Northern Ireland news

Father of west Belfast toddler joins calls for change in the law on organ donation

Little Dáith Mac Gabhan with his parents Seph and Máirtín. Picture by Mal McCann

THE father of a west Belfast toddler has joined calls for a change in the law on organ donation, which he said would "help families like us".

Máirtín Mac Gabhann, whose son Dáithi (2) has been on the waiting list for a new heart for more than a year, said he believes everyone should automatically be considered a donor unless they opted out.

He was speaking to mark Organ Donation Week which began today.

The soft opt-out system for organ donation is advocated by campaigners, including the British Heart Foundation NI (BHF NI) which has revealed almost seven out of 10 people in the north are in favour of change in the law on organ donation.

The family was involved in lighting up Black Mountain in Belfast for Organ Donation Week

The charity said the measure would help save lives.

It conducted the poll which showed 69 per cent of people in Northern Ireland strongly support or tend to support replacing the current opt-in organ donation system with a soft opt-out system.

It also said 68 per cent would want any of their organs to be donated after their death.

BHF NI said its poll indicated a need for legislative change to help deliver an increase in available organs for donation, better reflect the views of the majority of the population and help shift social norms towards donation and away from refusal.

As of June 30 2019, there were 133 people waiting for an organ transplant in Northern Ireland, with 16 of them waiting on a new heart.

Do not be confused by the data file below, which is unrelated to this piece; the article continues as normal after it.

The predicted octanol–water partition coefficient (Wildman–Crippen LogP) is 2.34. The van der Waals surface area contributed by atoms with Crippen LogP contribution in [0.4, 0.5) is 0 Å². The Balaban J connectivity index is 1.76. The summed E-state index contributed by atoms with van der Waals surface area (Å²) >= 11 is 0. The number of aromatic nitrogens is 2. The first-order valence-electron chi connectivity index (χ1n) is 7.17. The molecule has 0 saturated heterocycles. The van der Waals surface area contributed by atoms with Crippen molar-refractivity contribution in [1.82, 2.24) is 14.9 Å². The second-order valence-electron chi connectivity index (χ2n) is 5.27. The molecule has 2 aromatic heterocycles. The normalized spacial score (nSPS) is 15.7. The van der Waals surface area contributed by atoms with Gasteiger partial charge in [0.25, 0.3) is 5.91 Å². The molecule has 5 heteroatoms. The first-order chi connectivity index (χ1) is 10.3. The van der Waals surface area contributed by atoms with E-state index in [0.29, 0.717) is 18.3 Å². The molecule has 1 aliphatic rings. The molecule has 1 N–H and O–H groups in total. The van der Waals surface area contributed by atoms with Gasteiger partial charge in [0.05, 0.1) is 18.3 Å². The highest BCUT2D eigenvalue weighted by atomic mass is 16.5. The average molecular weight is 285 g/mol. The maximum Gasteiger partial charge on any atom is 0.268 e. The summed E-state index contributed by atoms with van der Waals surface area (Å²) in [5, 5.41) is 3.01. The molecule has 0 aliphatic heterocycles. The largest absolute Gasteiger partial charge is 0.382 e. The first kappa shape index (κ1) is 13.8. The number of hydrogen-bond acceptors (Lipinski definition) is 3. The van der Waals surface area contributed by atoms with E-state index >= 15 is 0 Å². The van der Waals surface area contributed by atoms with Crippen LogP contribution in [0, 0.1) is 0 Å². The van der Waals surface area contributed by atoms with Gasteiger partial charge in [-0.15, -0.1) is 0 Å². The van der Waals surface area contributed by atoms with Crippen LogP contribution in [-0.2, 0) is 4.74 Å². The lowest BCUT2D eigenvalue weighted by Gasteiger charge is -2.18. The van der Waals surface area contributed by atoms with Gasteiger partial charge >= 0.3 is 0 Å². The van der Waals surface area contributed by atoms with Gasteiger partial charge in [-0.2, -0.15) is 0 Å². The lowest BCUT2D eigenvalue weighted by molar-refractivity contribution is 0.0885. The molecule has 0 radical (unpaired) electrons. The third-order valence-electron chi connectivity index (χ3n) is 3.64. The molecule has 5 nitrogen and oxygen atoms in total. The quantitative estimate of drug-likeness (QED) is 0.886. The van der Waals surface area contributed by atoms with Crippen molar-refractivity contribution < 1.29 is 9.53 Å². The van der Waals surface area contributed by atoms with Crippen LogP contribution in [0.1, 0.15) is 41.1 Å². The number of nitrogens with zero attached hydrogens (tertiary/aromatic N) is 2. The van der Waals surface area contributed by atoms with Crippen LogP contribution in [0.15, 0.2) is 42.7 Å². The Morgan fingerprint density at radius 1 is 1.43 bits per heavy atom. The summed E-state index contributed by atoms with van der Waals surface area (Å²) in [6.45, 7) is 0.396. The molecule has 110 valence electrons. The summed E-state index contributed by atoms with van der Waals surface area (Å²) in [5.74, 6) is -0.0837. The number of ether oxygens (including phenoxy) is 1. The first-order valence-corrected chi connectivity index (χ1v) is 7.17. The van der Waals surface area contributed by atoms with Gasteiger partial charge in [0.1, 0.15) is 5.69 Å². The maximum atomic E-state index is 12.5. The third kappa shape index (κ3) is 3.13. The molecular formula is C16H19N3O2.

Head of BHF NI, Fearghal McKinney, said: "We are being left behind as the only part of the UK and Ireland that has not made progress on this change in organ donation.

"One person's decision to donate their organs is a gift that can save and improve the lives of up to nine other people.

"We believe a change in the legislation, along with a strengthened health system and a public information campaign, will lead to more people receiving the gift of a donated organ."

Dáithí's family have been campaigning for people to become organ donors and this week are using a series events to raise awareness of the organ donor register.

They will attend Saturday's Cliftonville v Linfield match where Dáithí will walk onto the pitch at half-time to encourage fans to sign the register and they have organised a 10k run through west Belfast on Sunday.

They were also involved in lighting up Black Mountain in Belfast for Organ Donation Week.

"Dáithí was born with a congenital heart condition called hypoplastic left heart syndrome which means he was essentially born with half a working heart," said Mr Mac Gabhann.

"He has had numerous heart surgeries since he was born and now his only chance is a heart transplant.

"It is obviously very stressful day-to-day knowing but we’ve put our heart and soul into raising awareness of organ donation and we’ve been overwhelmed by the support of our local community.

"We support the introduction of a soft opt-out system because we believe it will help increase the number of donors and ultimately help families like us.

"We also want everyone to have the conversation with their loved ones this Organ Donation Week."

"Tell your family your wishes on organ donation because you are giving a chance to save the life of children like Dáithí­ and the others waiting for that gift of life."

Little Dáithí Mac Gabhann. Picture by Mal McCann

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